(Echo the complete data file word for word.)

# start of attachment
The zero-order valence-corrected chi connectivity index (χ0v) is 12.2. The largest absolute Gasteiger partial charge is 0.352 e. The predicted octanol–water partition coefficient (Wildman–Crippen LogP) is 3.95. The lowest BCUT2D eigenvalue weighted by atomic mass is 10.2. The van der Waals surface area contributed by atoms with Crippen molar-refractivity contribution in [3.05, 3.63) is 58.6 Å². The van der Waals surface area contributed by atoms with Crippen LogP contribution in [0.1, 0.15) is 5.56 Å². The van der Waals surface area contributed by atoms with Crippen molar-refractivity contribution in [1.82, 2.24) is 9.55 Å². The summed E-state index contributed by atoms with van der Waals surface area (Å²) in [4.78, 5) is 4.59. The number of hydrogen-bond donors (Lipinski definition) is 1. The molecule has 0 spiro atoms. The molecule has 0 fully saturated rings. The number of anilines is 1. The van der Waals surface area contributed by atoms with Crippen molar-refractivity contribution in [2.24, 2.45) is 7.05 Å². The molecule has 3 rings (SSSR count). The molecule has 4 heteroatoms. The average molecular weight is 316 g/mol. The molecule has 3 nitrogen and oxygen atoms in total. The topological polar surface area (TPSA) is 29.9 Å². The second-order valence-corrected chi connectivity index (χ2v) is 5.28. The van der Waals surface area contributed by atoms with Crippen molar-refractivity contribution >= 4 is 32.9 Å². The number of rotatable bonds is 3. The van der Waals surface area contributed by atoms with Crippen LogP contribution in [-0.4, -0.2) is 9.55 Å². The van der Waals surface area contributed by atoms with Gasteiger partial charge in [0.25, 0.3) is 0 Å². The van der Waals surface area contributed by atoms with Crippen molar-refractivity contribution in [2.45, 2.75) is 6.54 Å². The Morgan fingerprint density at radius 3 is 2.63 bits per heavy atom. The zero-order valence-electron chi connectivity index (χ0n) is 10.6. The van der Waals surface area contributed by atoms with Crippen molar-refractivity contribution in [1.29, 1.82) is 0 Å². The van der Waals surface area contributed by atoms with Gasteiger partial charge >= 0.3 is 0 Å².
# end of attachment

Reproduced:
The zero-order valence-corrected chi connectivity index (χ0v) is 12.2. The largest absolute Gasteiger partial charge is 0.352 e. The predicted octanol–water partition coefficient (Wildman–Crippen LogP) is 3.95. The lowest BCUT2D eigenvalue weighted by atomic mass is 10.2. The van der Waals surface area contributed by atoms with Crippen molar-refractivity contribution in [3.05, 3.63) is 58.6 Å². The van der Waals surface area contributed by atoms with Crippen LogP contribution in [0.1, 0.15) is 5.56 Å². The van der Waals surface area contributed by atoms with Crippen molar-refractivity contribution in [1.82, 2.24) is 9.55 Å². The summed E-state index contributed by atoms with van der Waals surface area (Å²) in [4.78, 5) is 4.59. The number of hydrogen-bond donors (Lipinski definition) is 1. The molecule has 0 spiro atoms. The molecule has 0 fully saturated rings. The number of anilines is 1. The van der Waals surface area contributed by atoms with Crippen molar-refractivity contribution in [2.24, 2.45) is 7.05 Å². The molecule has 3 rings (SSSR count). The molecule has 4 heteroatoms. The average molecular weight is 316 g/mol. The molecule has 3 nitrogen and oxygen atoms in total. The topological polar surface area (TPSA) is 29.9 Å². The second-order valence-corrected chi connectivity index (χ2v) is 5.28. The van der Waals surface area contributed by atoms with Crippen molar-refractivity contribution >= 4 is 32.9 Å². The number of rotatable bonds is 3. The van der Waals surface area contributed by atoms with Crippen LogP contribution in [-0.4, -0.2) is 9.55 Å². The van der Waals surface area contributed by atoms with Gasteiger partial charge in [0.25, 0.3) is 0 Å². The van der Waals surface area contributed by atoms with Crippen molar-refractivity contribution in [2.45, 2.75) is 6.54 Å². The Morgan fingerprint density at radius 3 is 2.63 bits per heavy atom. The zero-order valence-electron chi connectivity index (χ0n) is 10.6. The van der Waals surface area contributed by atoms with Crippen molar-refractivity contribution in [1.29, 1.82) is 0 Å². The van der Waals surface area contributed by atoms with Gasteiger partial charge >= 0.3 is 0 Å².